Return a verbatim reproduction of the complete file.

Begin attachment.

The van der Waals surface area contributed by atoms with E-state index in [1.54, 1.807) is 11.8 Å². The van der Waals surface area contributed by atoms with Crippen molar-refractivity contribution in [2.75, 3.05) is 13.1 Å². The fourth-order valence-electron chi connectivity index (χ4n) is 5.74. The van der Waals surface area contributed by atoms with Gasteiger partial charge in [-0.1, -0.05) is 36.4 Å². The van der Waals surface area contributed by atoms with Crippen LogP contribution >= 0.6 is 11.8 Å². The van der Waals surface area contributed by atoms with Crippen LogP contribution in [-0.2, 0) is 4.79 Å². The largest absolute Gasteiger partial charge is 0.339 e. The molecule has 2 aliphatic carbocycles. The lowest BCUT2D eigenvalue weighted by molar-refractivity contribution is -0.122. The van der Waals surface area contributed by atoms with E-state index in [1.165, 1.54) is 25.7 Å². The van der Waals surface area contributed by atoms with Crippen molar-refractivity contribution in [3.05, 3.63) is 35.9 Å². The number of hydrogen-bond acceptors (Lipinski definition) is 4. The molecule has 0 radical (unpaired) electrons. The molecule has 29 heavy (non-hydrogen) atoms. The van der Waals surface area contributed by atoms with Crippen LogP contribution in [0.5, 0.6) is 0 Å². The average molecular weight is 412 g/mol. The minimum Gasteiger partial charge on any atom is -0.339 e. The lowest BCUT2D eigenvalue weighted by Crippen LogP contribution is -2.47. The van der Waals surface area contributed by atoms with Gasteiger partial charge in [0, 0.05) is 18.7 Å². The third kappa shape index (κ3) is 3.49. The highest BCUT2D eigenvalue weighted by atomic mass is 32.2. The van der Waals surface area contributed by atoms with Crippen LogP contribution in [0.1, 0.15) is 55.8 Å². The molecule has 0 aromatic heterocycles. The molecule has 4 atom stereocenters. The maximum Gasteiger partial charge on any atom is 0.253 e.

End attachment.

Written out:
The van der Waals surface area contributed by atoms with E-state index in [1.54, 1.807) is 11.8 Å². The van der Waals surface area contributed by atoms with Crippen molar-refractivity contribution in [2.75, 3.05) is 13.1 Å². The fourth-order valence-electron chi connectivity index (χ4n) is 5.74. The van der Waals surface area contributed by atoms with Gasteiger partial charge in [-0.1, -0.05) is 36.4 Å². The van der Waals surface area contributed by atoms with Crippen LogP contribution >= 0.6 is 11.8 Å². The van der Waals surface area contributed by atoms with Crippen LogP contribution in [-0.2, 0) is 4.79 Å². The largest absolute Gasteiger partial charge is 0.339 e. The molecule has 2 aliphatic carbocycles. The lowest BCUT2D eigenvalue weighted by molar-refractivity contribution is -0.122. The van der Waals surface area contributed by atoms with E-state index in [1.165, 1.54) is 25.7 Å². The van der Waals surface area contributed by atoms with Crippen molar-refractivity contribution in [3.05, 3.63) is 35.9 Å². The number of hydrogen-bond acceptors (Lipinski definition) is 4. The molecule has 0 radical (unpaired) electrons. The molecule has 29 heavy (non-hydrogen) atoms. The van der Waals surface area contributed by atoms with Crippen LogP contribution in [0.5, 0.6) is 0 Å². The average molecular weight is 412 g/mol. The minimum Gasteiger partial charge on any atom is -0.339 e. The lowest BCUT2D eigenvalue weighted by Crippen LogP contribution is -2.47. The van der Waals surface area contributed by atoms with Gasteiger partial charge in [0, 0.05) is 18.7 Å². The third kappa shape index (κ3) is 3.49. The highest BCUT2D eigenvalue weighted by atomic mass is 32.2. The van der Waals surface area contributed by atoms with Crippen LogP contribution in [0.1, 0.15) is 55.8 Å². The molecule has 0 aromatic heterocycles. The molecule has 4 atom stereocenters. The maximum Gasteiger partial charge on any atom is 0.253 e.